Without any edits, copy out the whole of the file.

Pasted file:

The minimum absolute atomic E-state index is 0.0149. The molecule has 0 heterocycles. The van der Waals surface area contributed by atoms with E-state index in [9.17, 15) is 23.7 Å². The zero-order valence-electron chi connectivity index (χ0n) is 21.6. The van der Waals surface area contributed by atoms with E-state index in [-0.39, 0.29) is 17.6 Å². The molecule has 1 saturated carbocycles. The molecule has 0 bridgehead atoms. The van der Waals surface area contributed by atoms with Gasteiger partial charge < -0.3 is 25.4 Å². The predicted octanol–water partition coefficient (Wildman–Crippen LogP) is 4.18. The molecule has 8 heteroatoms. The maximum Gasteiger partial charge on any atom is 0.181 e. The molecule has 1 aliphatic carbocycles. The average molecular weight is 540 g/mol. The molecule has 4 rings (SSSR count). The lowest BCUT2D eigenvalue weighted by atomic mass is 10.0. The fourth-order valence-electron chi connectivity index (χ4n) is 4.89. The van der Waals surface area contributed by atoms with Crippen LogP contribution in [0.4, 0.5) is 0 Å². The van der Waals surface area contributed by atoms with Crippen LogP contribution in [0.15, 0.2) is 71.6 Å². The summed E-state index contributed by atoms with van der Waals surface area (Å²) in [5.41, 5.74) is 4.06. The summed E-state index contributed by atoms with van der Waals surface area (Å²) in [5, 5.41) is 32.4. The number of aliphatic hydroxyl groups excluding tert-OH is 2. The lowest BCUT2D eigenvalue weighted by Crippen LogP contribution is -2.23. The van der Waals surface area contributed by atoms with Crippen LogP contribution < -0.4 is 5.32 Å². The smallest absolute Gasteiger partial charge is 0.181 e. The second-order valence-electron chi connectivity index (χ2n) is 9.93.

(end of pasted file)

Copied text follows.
The minimum absolute atomic E-state index is 0.0149. The molecule has 0 heterocycles. The van der Waals surface area contributed by atoms with E-state index in [9.17, 15) is 23.7 Å². The zero-order valence-electron chi connectivity index (χ0n) is 21.6. The van der Waals surface area contributed by atoms with E-state index in [-0.39, 0.29) is 17.6 Å². The molecule has 1 saturated carbocycles. The molecule has 0 bridgehead atoms. The van der Waals surface area contributed by atoms with Gasteiger partial charge < -0.3 is 25.4 Å². The predicted octanol–water partition coefficient (Wildman–Crippen LogP) is 4.18. The molecule has 8 heteroatoms. The maximum Gasteiger partial charge on any atom is 0.181 e. The molecule has 1 aliphatic carbocycles. The average molecular weight is 540 g/mol. The molecule has 4 rings (SSSR count). The lowest BCUT2D eigenvalue weighted by atomic mass is 10.0. The fourth-order valence-electron chi connectivity index (χ4n) is 4.89. The van der Waals surface area contributed by atoms with Crippen LogP contribution in [0.4, 0.5) is 0 Å². The van der Waals surface area contributed by atoms with Crippen LogP contribution in [0.15, 0.2) is 71.6 Å². The summed E-state index contributed by atoms with van der Waals surface area (Å²) in [5.41, 5.74) is 4.06. The summed E-state index contributed by atoms with van der Waals surface area (Å²) in [5, 5.41) is 32.4. The number of aliphatic hydroxyl groups excluding tert-OH is 2. The lowest BCUT2D eigenvalue weighted by Crippen LogP contribution is -2.23. The van der Waals surface area contributed by atoms with Crippen LogP contribution < -0.4 is 5.32 Å². The smallest absolute Gasteiger partial charge is 0.181 e. The second-order valence-electron chi connectivity index (χ2n) is 9.93.